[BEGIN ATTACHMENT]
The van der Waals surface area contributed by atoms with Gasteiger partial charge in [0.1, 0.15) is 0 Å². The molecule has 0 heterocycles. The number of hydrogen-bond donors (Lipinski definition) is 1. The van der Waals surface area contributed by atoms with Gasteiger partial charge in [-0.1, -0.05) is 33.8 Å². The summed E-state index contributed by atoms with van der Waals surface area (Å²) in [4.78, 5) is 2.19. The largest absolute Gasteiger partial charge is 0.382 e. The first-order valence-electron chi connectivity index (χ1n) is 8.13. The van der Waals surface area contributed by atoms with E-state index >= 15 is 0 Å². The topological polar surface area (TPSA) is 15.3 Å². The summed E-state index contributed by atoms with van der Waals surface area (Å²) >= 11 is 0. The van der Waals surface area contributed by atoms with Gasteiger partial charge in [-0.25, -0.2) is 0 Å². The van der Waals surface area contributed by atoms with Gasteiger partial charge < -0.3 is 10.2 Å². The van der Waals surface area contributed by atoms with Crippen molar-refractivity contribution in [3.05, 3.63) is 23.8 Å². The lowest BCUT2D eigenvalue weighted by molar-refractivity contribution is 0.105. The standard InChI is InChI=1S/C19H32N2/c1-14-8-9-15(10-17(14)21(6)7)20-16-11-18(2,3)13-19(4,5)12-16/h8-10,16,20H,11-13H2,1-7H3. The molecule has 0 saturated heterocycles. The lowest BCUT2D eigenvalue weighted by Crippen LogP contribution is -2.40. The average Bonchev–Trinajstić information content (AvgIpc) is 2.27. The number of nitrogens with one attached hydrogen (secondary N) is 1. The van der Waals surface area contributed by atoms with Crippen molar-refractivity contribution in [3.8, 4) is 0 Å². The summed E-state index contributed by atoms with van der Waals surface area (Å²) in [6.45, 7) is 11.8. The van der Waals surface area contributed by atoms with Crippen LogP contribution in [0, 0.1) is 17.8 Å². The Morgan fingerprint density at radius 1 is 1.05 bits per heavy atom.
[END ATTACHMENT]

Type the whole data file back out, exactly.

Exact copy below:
The van der Waals surface area contributed by atoms with Gasteiger partial charge in [0.1, 0.15) is 0 Å². The molecule has 0 heterocycles. The number of hydrogen-bond donors (Lipinski definition) is 1. The van der Waals surface area contributed by atoms with Gasteiger partial charge in [-0.1, -0.05) is 33.8 Å². The summed E-state index contributed by atoms with van der Waals surface area (Å²) in [4.78, 5) is 2.19. The largest absolute Gasteiger partial charge is 0.382 e. The first-order valence-electron chi connectivity index (χ1n) is 8.13. The van der Waals surface area contributed by atoms with E-state index >= 15 is 0 Å². The topological polar surface area (TPSA) is 15.3 Å². The summed E-state index contributed by atoms with van der Waals surface area (Å²) >= 11 is 0. The van der Waals surface area contributed by atoms with Gasteiger partial charge in [-0.25, -0.2) is 0 Å². The van der Waals surface area contributed by atoms with Gasteiger partial charge < -0.3 is 10.2 Å². The van der Waals surface area contributed by atoms with Crippen molar-refractivity contribution in [3.05, 3.63) is 23.8 Å². The lowest BCUT2D eigenvalue weighted by molar-refractivity contribution is 0.105. The standard InChI is InChI=1S/C19H32N2/c1-14-8-9-15(10-17(14)21(6)7)20-16-11-18(2,3)13-19(4,5)12-16/h8-10,16,20H,11-13H2,1-7H3. The molecule has 0 saturated heterocycles. The lowest BCUT2D eigenvalue weighted by Crippen LogP contribution is -2.40. The average Bonchev–Trinajstić information content (AvgIpc) is 2.27. The number of nitrogens with one attached hydrogen (secondary N) is 1. The van der Waals surface area contributed by atoms with Crippen molar-refractivity contribution in [3.8, 4) is 0 Å². The summed E-state index contributed by atoms with van der Waals surface area (Å²) in [6.45, 7) is 11.8. The van der Waals surface area contributed by atoms with Crippen LogP contribution in [0, 0.1) is 17.8 Å². The Morgan fingerprint density at radius 1 is 1.05 bits per heavy atom.